Wednesday, July 30, 2014

Review for Fluent Conference 2014 Complete Video Compilation

With almost 49 hours of video instruction, there is bound to be something for any software developer to profit from the purchase of the Fluent 2014 Conference. Within my review, I will first review the keynotes sessions and then a small sampling of the many tutorial offerings.

Unlike many developer conferences the keynotes were a pleasant surprise in that they were not the typical topical overviews. For example in the JavaScript: Taking both the High and the Low Roads, Mozilla’s Brendan Eich gives a succinct technical discussion about ES6, ES7, as well as how JS is moving forward with gaming demos demonstrating frames per second speed improvements.

In Reading, Writing , Arithmetic... and Javascript? - Using JavaScript and ProcessingJS Pamela Fox from Khan Academy provides stats from their younger uses on the potential of using Javascript as a teaching tool for not only programming but also various disciplines.

Virtual Machines, JavaScript and Assembler with Scott Hanselman from Microsoft was a humorous presentation where he subtly highlighted Azure’s strength as a VM enabler as well as showing, how ever so briefly, that Visual Studio now works with Chrome and Mozilla developer tools. Incidentally, JavaScript was termed the Assembler of the Internet.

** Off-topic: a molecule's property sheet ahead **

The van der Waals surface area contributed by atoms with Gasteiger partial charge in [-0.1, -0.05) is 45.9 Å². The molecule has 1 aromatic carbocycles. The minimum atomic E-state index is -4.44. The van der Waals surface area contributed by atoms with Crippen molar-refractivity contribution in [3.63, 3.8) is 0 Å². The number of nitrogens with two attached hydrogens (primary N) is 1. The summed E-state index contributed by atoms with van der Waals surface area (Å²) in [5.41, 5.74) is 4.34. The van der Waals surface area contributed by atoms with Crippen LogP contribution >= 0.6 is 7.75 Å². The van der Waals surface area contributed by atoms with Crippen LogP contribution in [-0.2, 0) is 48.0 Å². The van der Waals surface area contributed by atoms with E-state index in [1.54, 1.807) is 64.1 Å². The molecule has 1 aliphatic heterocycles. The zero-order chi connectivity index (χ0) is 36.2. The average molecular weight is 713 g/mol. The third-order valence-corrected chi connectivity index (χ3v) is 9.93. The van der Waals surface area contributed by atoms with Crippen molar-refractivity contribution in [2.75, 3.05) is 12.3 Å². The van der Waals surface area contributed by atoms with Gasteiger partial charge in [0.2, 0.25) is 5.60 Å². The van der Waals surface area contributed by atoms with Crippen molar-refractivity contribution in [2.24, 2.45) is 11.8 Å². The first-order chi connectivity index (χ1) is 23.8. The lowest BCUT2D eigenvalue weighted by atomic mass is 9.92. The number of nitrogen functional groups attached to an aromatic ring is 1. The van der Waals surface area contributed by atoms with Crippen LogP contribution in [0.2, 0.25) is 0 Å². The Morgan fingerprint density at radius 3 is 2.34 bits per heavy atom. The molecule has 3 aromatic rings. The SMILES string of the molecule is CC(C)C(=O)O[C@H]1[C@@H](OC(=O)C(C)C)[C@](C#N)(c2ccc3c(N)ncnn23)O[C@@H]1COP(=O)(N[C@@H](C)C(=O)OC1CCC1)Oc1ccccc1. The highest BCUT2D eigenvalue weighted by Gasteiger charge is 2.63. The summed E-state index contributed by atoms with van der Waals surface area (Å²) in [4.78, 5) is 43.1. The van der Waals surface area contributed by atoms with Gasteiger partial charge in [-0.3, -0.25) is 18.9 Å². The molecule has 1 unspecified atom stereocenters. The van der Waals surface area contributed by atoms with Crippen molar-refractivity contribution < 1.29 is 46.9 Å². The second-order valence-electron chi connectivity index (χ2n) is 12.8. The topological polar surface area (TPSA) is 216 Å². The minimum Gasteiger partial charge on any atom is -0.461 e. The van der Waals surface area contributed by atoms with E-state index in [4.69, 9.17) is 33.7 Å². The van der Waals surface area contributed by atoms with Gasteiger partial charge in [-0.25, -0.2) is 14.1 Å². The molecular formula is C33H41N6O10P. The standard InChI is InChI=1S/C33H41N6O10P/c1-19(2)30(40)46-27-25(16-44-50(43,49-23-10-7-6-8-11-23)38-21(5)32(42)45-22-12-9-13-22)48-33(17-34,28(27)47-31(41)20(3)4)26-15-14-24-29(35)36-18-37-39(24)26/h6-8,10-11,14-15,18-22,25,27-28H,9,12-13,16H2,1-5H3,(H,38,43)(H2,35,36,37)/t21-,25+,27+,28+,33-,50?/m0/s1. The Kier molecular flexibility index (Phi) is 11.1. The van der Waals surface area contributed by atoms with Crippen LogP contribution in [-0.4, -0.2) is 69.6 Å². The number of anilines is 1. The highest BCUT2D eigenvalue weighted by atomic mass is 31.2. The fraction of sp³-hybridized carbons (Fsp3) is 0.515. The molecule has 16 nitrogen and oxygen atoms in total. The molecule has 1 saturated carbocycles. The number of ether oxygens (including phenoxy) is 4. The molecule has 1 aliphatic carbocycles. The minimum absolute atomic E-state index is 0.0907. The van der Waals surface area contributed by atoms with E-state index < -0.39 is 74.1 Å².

The Humble Border-Radius - The CSS border-radius is an unsung hero according to Lea Verou from Independent. Her demo shows the CSS code in which elliptical curves, shapes , animations, as well as text content within the visual elements are produced. Finally, future derivations of the border-radius is discussed.

Next was Speed, Performance, and Human Perception by Ilya Grigorik of Google. While there is much merited concern for milliseconds and frames per seconds, engineers need to be aware of the user that is interacting with their application. Developers should consider what is the task that the user is trying to achieve? What are the performance metrics necessary to fulfill that task? Then, what do we need to do to connect the two.

Then, Keynote with Paul Irish - Delivering the Goods. Paul reviews various stats as well as the lifecycle of a web page request and response to gain a better performance concerning page load. He also examines the various protocols involved in the HTTP request and response cycles. In short, eliminate render-blocking JavaScript, minimize render-blocking CSS, and serve the content in the initial HTML (no redirects).

In Beyond Pushing “Play”: Interactive, Data-driven Videos for a Web-based World Susan McGregor from Columbia University discusses the power of storytelling on the web via video. She also highlighted the need for a new interactive experience with video with the new DataDocs platform.